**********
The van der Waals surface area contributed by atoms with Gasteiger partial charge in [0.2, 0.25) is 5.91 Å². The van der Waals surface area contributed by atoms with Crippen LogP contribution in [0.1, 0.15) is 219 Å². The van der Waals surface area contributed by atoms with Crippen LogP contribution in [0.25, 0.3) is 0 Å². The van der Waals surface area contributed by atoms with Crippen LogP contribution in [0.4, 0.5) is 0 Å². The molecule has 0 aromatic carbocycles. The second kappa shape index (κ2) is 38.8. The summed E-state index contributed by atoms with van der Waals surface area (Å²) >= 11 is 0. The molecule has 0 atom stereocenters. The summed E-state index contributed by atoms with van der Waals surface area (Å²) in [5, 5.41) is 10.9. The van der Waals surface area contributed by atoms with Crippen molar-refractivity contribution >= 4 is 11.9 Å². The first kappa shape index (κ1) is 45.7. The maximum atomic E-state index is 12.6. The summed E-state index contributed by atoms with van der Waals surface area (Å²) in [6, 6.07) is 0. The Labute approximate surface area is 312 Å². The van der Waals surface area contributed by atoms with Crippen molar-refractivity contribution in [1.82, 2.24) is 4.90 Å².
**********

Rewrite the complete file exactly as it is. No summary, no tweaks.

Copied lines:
The van der Waals surface area contributed by atoms with Gasteiger partial charge in [0.2, 0.25) is 5.91 Å². The van der Waals surface area contributed by atoms with Crippen LogP contribution in [0.1, 0.15) is 219 Å². The van der Waals surface area contributed by atoms with Crippen LogP contribution in [0.25, 0.3) is 0 Å². The van der Waals surface area contributed by atoms with Crippen LogP contribution in [0.4, 0.5) is 0 Å². The molecule has 0 aromatic carbocycles. The second kappa shape index (κ2) is 38.8. The summed E-state index contributed by atoms with van der Waals surface area (Å²) >= 11 is 0. The molecule has 0 atom stereocenters. The summed E-state index contributed by atoms with van der Waals surface area (Å²) in [5, 5.41) is 10.9. The van der Waals surface area contributed by atoms with Crippen molar-refractivity contribution >= 4 is 11.9 Å². The first kappa shape index (κ1) is 45.7. The maximum atomic E-state index is 12.6. The summed E-state index contributed by atoms with van der Waals surface area (Å²) in [6, 6.07) is 0. The Labute approximate surface area is 312 Å². The van der Waals surface area contributed by atoms with Crippen molar-refractivity contribution in [1.82, 2.24) is 4.90 Å².